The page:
Atlanta, GA- Driving while intoxicated is a serious enough charge, and there are a number of circumstances which affect the outcome of the offender’s case, and lead to tougher DUI penalties. One of those circumstances is driving under the influence of drugs or alcohol with a minor child in the vehicle.
In 2011, 16 percent of traffic fatalities involving children aged 14 or younger were caused by alcohol-impaired drivers. The dangers children face by being in a car with an intoxicated driver are compounded by the fact that they are not properly restrained. Data compiled by MADD show that in fatal crashes where a child was killed only 30 percent of sober adults had properly restrained their child while only 18 percent of intoxicated adults restrained their children.
Driving under the influence is dangerous enough—the driver puts themselves and other in harm’s way— but when a child is in the vehicle, a driver can face charges of child endangerment and enhanced penalties.
There are at least 45 states and Washington D.C. which have statutes that allow for additional sanctions imposed on adults who drive under the influence with children in their vehicles.
Those states and territories include: New York, New Jersey, New Hampshire, Oklahoma, Ohio, North Dakota, North Carolina, Rhode Island, Pennsylvania, Oregon, Texas, Tennessee, South Carolina, Louisiana, Kansas, Kentucky, Massachusetts, Michigan, Maine, Maryland, Mississippi, Minnesota, Nebraska, Nevada, Missouri, Montana, Alaska, Alabama, Arkansas, Arizona, Colorado, California, Delaware, Florida, District of Columbia, Hawaii, Georgia, Illinois, Idaho, Iowa, Indiana, Wisconsin, West Virginia, Wyoming, Utah, Washington and Virginia.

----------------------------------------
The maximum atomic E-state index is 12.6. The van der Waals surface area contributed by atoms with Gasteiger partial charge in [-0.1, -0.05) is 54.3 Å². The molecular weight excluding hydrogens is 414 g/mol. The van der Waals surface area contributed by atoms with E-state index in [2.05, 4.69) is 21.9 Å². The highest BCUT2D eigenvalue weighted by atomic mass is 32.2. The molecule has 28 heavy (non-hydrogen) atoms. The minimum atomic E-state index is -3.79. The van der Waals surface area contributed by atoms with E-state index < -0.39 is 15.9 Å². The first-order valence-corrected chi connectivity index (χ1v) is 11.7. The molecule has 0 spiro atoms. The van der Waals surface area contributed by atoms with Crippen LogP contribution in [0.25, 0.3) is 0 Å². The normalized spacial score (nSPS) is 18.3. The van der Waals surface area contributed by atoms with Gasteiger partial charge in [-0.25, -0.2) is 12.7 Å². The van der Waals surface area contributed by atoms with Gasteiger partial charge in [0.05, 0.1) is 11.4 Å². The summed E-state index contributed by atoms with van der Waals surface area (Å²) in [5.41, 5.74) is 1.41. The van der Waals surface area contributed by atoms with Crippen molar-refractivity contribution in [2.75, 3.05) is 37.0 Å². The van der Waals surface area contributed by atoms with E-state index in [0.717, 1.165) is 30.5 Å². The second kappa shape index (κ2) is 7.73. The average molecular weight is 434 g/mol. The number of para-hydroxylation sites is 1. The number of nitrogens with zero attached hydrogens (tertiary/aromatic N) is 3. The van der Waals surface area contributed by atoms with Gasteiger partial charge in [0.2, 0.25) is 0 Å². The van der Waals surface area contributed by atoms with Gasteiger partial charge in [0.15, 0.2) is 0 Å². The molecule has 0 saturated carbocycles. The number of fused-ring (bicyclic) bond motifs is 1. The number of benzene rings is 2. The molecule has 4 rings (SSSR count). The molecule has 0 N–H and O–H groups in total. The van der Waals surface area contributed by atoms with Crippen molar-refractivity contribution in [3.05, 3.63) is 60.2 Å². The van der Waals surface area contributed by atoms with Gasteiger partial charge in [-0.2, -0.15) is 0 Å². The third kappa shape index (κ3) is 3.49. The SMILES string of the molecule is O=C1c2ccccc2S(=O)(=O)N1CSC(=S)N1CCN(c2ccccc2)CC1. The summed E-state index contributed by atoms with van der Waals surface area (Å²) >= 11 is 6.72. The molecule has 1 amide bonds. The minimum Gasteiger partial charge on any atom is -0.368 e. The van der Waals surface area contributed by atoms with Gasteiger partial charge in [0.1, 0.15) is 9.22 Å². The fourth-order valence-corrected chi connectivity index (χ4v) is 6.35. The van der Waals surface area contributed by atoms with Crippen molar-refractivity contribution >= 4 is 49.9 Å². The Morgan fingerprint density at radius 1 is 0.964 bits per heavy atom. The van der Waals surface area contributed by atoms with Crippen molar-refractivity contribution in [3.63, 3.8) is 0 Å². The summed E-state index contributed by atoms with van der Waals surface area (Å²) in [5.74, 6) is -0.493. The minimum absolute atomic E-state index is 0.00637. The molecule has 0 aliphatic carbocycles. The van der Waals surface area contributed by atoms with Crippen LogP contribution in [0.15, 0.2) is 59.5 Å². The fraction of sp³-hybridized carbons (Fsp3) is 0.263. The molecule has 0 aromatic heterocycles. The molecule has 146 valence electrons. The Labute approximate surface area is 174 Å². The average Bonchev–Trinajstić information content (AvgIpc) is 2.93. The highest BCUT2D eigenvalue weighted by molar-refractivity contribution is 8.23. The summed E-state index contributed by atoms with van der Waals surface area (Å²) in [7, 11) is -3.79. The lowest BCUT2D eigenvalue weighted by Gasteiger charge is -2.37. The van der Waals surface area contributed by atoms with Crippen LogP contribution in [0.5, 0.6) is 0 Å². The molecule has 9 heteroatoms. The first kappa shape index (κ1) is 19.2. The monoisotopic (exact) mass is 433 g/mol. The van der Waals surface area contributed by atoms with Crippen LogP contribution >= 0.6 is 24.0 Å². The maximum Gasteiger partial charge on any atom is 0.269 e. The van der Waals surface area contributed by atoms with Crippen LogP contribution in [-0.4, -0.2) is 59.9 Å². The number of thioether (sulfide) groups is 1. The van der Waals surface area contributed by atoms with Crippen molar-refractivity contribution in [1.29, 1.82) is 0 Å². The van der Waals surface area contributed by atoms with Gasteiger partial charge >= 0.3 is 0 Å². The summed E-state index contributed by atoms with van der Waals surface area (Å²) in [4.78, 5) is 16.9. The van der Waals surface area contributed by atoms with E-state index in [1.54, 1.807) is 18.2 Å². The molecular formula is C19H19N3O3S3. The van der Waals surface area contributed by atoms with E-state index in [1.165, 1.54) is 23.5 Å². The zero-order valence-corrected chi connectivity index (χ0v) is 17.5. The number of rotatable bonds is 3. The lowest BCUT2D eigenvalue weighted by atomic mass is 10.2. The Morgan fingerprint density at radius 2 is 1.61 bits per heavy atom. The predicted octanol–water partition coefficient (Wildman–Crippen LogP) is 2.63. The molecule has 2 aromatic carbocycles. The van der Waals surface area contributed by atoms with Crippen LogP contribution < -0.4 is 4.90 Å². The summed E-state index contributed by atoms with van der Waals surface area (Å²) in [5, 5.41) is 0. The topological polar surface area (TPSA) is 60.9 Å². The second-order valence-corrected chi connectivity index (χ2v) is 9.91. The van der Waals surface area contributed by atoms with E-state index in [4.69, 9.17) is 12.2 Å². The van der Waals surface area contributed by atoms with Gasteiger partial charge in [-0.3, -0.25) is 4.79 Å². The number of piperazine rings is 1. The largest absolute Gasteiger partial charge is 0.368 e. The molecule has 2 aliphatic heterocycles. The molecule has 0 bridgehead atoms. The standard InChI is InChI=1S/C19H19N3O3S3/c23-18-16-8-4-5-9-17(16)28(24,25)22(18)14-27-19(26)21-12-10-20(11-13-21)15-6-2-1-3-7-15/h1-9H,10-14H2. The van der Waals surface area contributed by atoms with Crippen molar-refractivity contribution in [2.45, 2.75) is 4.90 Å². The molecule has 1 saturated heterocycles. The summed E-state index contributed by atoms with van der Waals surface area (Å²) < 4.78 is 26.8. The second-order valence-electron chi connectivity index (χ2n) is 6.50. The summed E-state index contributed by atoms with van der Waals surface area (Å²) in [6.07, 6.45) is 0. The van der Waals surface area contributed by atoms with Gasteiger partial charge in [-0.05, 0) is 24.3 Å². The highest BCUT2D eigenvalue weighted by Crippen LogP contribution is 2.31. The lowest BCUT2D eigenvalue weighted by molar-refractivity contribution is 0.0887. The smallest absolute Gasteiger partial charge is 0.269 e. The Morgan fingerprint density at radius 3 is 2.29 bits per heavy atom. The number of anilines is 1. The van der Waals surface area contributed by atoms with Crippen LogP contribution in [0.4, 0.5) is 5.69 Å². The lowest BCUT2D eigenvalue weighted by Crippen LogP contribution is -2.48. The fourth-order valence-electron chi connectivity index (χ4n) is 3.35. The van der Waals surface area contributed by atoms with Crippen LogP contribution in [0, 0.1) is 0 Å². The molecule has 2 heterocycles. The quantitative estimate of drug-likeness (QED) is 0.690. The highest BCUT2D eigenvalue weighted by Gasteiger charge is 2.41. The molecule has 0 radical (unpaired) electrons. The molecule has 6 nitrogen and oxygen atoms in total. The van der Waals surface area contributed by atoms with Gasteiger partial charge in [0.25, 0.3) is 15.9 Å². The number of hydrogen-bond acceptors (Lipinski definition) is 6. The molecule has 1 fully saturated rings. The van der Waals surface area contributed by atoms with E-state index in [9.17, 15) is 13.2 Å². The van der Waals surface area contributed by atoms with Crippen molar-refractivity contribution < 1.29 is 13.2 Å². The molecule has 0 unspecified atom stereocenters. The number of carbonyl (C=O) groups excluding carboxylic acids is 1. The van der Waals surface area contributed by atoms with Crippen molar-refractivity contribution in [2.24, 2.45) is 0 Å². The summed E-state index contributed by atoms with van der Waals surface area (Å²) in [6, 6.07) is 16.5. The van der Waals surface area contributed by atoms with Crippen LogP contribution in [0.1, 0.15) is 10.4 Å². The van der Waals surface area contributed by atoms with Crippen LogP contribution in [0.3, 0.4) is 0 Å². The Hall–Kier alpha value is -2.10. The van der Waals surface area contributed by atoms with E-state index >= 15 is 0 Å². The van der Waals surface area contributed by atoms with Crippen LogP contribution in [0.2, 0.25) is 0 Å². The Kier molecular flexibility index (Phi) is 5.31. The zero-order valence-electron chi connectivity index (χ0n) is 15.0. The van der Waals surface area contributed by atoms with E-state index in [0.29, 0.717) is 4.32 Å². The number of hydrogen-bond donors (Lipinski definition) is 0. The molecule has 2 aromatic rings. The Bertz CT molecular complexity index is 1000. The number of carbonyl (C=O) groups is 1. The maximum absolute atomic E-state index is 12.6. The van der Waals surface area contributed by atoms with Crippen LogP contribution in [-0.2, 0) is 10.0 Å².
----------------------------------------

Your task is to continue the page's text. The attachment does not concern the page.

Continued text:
There are five states that do not call for additional penalties for DWI/DUI with minor children. Those states are: New Mexico, Connecticut, Vermont, South Dakota and Missouri.
States that have mandatory enhancements for DUI/DWI with a minor child classify these charges three different ways; enhanced penalties, separate offenses and aggravating circumstances.
In states that have enhanced penalties for driving under the influence with a minor the offenders can have their jail sentences and fines doubled. For instance, in Florida drivers convicted of this offense can face up to 9 months in prison and fines ranging between $1,000 and $2,000.
A number of state statutes call for separate charges when an intoxicated driver has an minor child present. For example intoxicated drivers in Georgia can be charged with DUI and then will be charged separately for child endangerment which can carry a jail term of up to 12 months.
Other states consider intoxicated driving with a minor child as an aggravating circumstance which can call for tougher penalties. In North Carolina, driving under the influence with a minor a child is a level 2 offense which calls for 7 to 12 days in jail and fines of up to $2,000.
When you are facing these enhanced charges, you need the assistance of a DUI attorney.